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Stainless steel vs copper for invisible antenna

Discussion in 'Ham Radio Discussions' started by KB7QPS, May 18, 2019.

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  1. N5AL

    N5AL Premium Subscriber QRZ Page

    If your area is subject to ice accumulations and freezing rain during the wintertime, your "invisible" wire antenna might not remain invisible to the neighbors for very long. :)

    antenna5.jpg photo credit: VA3EON webpage, on QRZ.com
     
    Last edited: May 19, 2019
  2. G0GSR

    G0GSR Ham Member QRZ Page

    Resistivity of stainless steel is around 10x that of copper.

    Frank
     
  3. KM9R

    KM9R Ham Member QRZ Page

    but it would be a whole lot better than copper in the house, right?

    I have always used copper wire when utilizing an indoor antenna. Generic speaker wire is an affordable option. A larger diameter will cause less resistance than 1/32. If you can find a clear area in your attic would be best. Even at 10w or less, I had had issues in the past with rf getting into fire alarm systems. While 1000 watts may be possible with separate resonate dipoles, issues may arise if you plan a single multi band antenna like an off center fed dipole or something else similar. As you know you do not want to cause issues with your neighbor in an HOA.
     
  4. K6LPM

    K6LPM Ham Member QRZ Page

    Using indoors would not be wise above qrp levels for many different reasons.
    One of the more obvious reasons against running thin invisible strands of Stainless Steel indoors is the threat of it becoming a fire hazzard.
    It has been pointed out that S/S has a much higher resistance than conventional copper or aluminum, especially as the the wire gets thinner.
    If it is being used indoors there isnt too big a concern of corrosion or exposure to the elements. So whats wrong with thicker heavier and insulated conductor. It really shouldn't be a big issue.
    However, another issue to consider besides exposure to strong RF currents and the controversial health concerns, is the fact that such indoor installations are likely to not pass electrical code or building codes. Something to think about is possible liabilities well beyond the simple authority of a H.O.A.
    It is a personal choice to consider what possible risk you may or may not subject yourself to.
    But if you are a Condominium, Duplex, Apartment or other muli-family type of dwelling where most H.O.A.'s occur, it is not too rightful to weigh those risks for the others living there and make that decision without their knowledge or consent of what they consider is acceptable.
    I would say you are better off with hidden outdoor antenna/radiator that is properly up and away and a bit less in defiance of building and electrical codes. Or best yet apply for a variance or exception and receive the blessings of your immediate surrounding community.
    But yeah, thin strands of S/S and QRO likely not the best configuration. However, then again,,,,
    A heavier thicker gauge might be ok outdoors. After all they use it for mobile whips in thicker solid configuration?!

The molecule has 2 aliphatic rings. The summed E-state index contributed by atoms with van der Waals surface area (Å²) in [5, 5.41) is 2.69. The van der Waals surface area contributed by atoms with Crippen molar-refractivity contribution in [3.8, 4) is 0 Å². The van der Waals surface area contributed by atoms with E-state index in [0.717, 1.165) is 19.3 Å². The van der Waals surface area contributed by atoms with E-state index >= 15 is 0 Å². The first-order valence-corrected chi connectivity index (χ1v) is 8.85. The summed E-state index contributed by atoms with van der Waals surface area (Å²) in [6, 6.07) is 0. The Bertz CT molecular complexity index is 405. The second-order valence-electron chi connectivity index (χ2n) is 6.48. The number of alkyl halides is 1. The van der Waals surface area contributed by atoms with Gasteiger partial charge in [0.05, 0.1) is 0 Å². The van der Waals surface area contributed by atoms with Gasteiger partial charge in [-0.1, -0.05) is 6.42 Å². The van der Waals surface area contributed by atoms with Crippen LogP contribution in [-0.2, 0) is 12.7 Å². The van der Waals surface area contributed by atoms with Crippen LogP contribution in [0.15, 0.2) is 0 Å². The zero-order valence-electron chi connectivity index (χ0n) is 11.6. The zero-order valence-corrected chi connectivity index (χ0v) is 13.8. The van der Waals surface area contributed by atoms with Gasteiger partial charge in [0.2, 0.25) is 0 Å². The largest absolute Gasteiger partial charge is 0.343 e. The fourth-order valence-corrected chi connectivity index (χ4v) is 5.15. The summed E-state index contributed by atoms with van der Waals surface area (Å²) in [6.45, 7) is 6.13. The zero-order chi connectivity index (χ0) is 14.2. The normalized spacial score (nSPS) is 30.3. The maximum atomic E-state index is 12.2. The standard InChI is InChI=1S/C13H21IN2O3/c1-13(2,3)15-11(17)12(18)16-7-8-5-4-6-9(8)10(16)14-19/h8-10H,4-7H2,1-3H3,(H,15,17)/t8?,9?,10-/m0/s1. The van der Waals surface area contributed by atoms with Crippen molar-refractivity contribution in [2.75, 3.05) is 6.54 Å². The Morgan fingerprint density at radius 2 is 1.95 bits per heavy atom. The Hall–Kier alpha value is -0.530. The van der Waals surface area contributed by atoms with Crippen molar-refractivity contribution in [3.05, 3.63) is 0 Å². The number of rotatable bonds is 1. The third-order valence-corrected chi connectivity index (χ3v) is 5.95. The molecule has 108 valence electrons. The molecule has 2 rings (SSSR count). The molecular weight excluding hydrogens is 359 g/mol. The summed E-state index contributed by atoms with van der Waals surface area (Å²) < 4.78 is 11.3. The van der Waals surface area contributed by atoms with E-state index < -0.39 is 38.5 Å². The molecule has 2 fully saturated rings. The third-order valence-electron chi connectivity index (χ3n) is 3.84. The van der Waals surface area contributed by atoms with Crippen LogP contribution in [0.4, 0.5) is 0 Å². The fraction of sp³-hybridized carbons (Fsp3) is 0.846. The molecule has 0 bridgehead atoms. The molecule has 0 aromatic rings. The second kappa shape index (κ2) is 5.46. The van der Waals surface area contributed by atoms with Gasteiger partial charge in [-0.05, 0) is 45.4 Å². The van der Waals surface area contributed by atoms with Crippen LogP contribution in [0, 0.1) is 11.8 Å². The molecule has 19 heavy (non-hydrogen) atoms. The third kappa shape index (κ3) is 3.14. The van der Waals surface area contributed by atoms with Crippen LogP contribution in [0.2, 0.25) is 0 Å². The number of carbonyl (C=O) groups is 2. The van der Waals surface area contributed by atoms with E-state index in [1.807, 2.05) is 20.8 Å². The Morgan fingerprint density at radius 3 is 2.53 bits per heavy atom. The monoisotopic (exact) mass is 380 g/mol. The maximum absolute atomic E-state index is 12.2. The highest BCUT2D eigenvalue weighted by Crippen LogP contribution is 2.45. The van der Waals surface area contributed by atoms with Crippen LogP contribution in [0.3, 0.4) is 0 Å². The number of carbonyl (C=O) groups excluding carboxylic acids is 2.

5. N4MTB

    N4MTB Premium Subscriber QRZ Page

    I tried stainless steel mig welding wire, didn't operate as well as copper ans I do not recommend it.
     
  6. NL7W

    NL7W Premium Subscriber QRZ Page

    I remember there being a problem with copper-clad steel on 160M anyway. Skin-effect depth and resistance and all... haven't looked at that issue in a decade or more -- I don't run 160M. I could be mistaken.
     
  7. NL7W

    NL7W Premium Subscriber QRZ Page

    Now there's some "skin effect." ;)
     
    N5AL likes this.
  8. K7TRF

    K7TRF Premium Subscriber QRZ Page

    Well, yes but that's a false dichotomy.

    It shouldn't be a choice of a copper wire antenna indoors vs a stainless steel wire outdoors. It's very easy to make a stealthy outdoor antenna using copper wire.

    In terms of power handling based on wire diameter, for a dipole that's reasonably well tuned and fed with 1000 watts your antenna wire peak current will be in the vicinity of 5 amps. Number 14 wire will handle that easily as it's rated at 4.7 amps for transmission purposes (longer runs) and 32 amps for chassis wiring (shorter runs). That doesn't push the envelope at all but for folks really seeking the stealthiest wire antennas you could go up to 20 gauge or so from an electrical standpoint.

    But from an antenna durability standpoint it's really not the electrical characteristics that will limit you as much as the strength to handle things like wind and ice buildup and the like. Again 14 gauge handles that pretty well but some hams opt for heavier wire if they live in extreme climates and especially for very long antennas like 160m dipoles or full wave loops. I've run 18 gauge antenna wires that held up nicely through Wyoming winters but did stretch a bit over time with the wind and winter loading and required some re-tuning come spring.

    Personally I'd go with stranded THHN in 14, 16 or 18 gauge with gray or white insulation for a stealthy antenna depending on how much you're willing to trade stealth for long term strength and what you can find at a decent price. If you don't want to go with THHN then I'd recommend Wireman's 501 antenna wire which is 18 gauge copper clad steel which is pretty stealthy and pretty strong but not as easy to work with as THHN. https://thewireman.com/antennap.html
     
    KB7QPS likes this.

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